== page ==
2 October 2018

docker parent image

by mo

In this article I intend to go over the different choices for a docker parent image. Choosing a good parent image for your service can be a difficult decision. The factors that I am going to consider are:

  • Convenience
  • Security
  • Size

As a complement to this article I recommend reading:

The images that I will evaulate are:

  • centos
  • alpine


To me convenience implies having the ability to run your software easily on the base image with little to zero hacks in order to run. For example if my service depends on the imagemagick library, adding this package to the image should be simple.

When building an image for a ruby service it would make sense to have a minimal ruby installation on the image. If additional steps are needed to install the necessary software then this decreases the convenience factor. If less effort is needed than this increases the convenience factor.

Let’s take a look at the centos base image.

も docker run -it centos:7 /bin/bash
Unable to find image 'centos:7' locally
7: Pulling from library/centos
Status: Downloaded newer image for centos:7
[root@16351ffd32af /]# ls /
anaconda-post.log  bin  dev  etc  home  lib  lib64  media  mnt  opt
proc  root  run  sbin  srv  sys  tmp  usr  var

[root@16351ffd32af /]# ruby -v
bash: ruby: command not found

[root@16351ffd32af /]# yum install ruby -y
[root@16351ffd32af /]# ruby -v
ruby 2.0.0p648 (2015-12-16) [x86_64-linux]

Install ruby in CentOS is pretty easy. However, the current version of ruby in the default repos offers an out of date ruby that is no longer officially supported. This means if you want to use a supported ruby you will need to find other ways to install it yourself. In most cases, this means adding your own custom rpm repo’s and pulling the ruby from there.


Let’s take a look at Alpine linux.

も docker run -it alpine:latest /bin/sh
Unable to find image 'alpine:latest' locally
latest: Pulling from library/alpine
4fe2ade4980c: Pull complete
Status: Downloaded newer image for alpine:latest

/ #
/ # apk add ruby
fetch http://dl-cdn.alpinelinux.org/alpine/v3.8/main/x86_64/APKINDEX.tar.gz
fetch http://dl-cdn.alpinelinux.org/alpine/v3.8/community/x86_64/APKINDEX.tar.gz
(1/9) Installing ca-certificates (20171114-r3)
(2/9) Installing gmp (6.1.2-r1)
(3/9) Installing ncurses-terminfo-base (6.1_p20180818-r1)
(4/9) Installing ncurses-terminfo (6.1_p20180818-r1)
(5/9) Installing ncurses-libs (6.1_p20180818-r1)
(6/9) Installing readline (7.0.003-r0)
(7/9) Installing yaml (0.1.7-r0)
(8/9) Installing ruby-libs (2.5.1-r2)
(9/9) Installing ruby (2.5.1-r2)
Executing busybox-1.28.4-r1.trigger
Executing ca-certificates-20171114-r3.trigger
OK: 25 MiB in 22 packages
/ # ruby -v
ruby 2.5.1p57 (2018-03-29 revision 63029) [x86_64-linux-musl]

With very little effort a modern ruby was installed and available to an alpine image. CentOS makes it easy to install an unsupported version of ruby. Alpine makes it easy to install a modern supported version of ruby.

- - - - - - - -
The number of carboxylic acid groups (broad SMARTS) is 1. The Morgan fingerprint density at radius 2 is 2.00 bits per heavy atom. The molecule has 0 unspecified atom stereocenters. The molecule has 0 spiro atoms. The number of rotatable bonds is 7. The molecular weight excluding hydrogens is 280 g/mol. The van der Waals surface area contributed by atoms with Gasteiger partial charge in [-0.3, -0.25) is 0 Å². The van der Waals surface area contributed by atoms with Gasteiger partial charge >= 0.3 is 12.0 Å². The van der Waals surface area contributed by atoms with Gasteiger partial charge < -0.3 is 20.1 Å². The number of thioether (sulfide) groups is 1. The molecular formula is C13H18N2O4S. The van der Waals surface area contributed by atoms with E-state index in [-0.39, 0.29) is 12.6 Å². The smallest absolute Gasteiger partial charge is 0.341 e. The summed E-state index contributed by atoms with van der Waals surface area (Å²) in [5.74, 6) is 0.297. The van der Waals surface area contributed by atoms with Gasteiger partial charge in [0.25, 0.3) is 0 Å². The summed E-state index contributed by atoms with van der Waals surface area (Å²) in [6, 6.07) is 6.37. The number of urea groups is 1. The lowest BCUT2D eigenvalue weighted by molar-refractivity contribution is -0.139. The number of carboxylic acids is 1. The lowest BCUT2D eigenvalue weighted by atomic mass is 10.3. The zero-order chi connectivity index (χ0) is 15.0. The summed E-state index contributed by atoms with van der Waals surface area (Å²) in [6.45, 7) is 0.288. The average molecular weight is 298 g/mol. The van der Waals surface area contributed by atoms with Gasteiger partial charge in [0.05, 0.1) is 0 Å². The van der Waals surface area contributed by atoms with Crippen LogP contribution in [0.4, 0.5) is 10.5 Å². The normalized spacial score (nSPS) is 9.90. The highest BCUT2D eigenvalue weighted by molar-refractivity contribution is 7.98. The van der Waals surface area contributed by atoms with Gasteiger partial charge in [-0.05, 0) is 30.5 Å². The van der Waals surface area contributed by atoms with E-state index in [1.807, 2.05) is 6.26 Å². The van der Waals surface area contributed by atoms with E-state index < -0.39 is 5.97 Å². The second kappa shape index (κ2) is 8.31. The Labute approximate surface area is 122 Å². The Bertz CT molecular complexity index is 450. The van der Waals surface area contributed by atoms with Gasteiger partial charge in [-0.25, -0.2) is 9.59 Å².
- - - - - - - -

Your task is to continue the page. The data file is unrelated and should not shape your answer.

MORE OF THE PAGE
Alpine is the winner for convenience.


Centos 7

sudo docker images | grep centos
centos                                                   7      5182e96772bf        8 weeks ago         200MB
centos                                                   latest 5182e96772bf        8 weeks ago         200MB

The vanilla centos:7 image is 200MB.


も docker images | grep alpine
alpine                                                   latest 196d12cf6ab1        2 weeks ago         4.41MB

The alpine image starts at 4.41MB. The CentOS image is 200 times larger than the alpine image.

Alpine is the winner in size.


The Alpine linux about page says:

Alpine Linux was designed with security in mind. The kernel is patched with an unofficial port of grsecurity/PaX, and all userland binaries are compiled as Position Independent Executables (PIE) with stack smashing protection. These proactive security features prevent exploitation of entire classes of zero-day and other vulnerabilities.

The minimal size of Alpine linux gives a smaller footprint to attack. However, flaws have been discovered in the alpine package manager.

Flaws will be found in any distribution but with less packages installed by default this decreases the attack surface for vulnerabilities that can lead to exploits.

Alpine uses musl libc instead of GNU libc. This can sometimes pose problems because musl libc doesn’t always exhibit the same behaviour as GNU libc and can lead to issues down the road. (Example: https://www.elastic.co/blog/docker-base-centos7)


Ships with GNU libc that is pretty well trusted and dependable. CentOS is the Community Enterprise OS which is the binary compatible version of RHEL. This means all security updates released by RHEL are picked up by CentOS. This allows for a larger community to respond and resolve security issues.

In terms of security, this one is difficult for me to judge. Alpine is a smaller distro but also has a smaller community that supports it. It uses a different libc that isn’t as hardened as GNU libc. In terms of security, I think CentOS is the winner due to it’s larger community and patches provided by RedHat.

In conclusion, I think CentOS is probably the safer choice. Alpine will likely work for most teams shipping services that don’t depend heavily on libc. Depending on how large your software is the final image may or may not be that different even if you start with the smaller Alpine image.

For the time being I will continue to use alpine for personal projects and wont push back to hard if we’re required to use CentOS at work.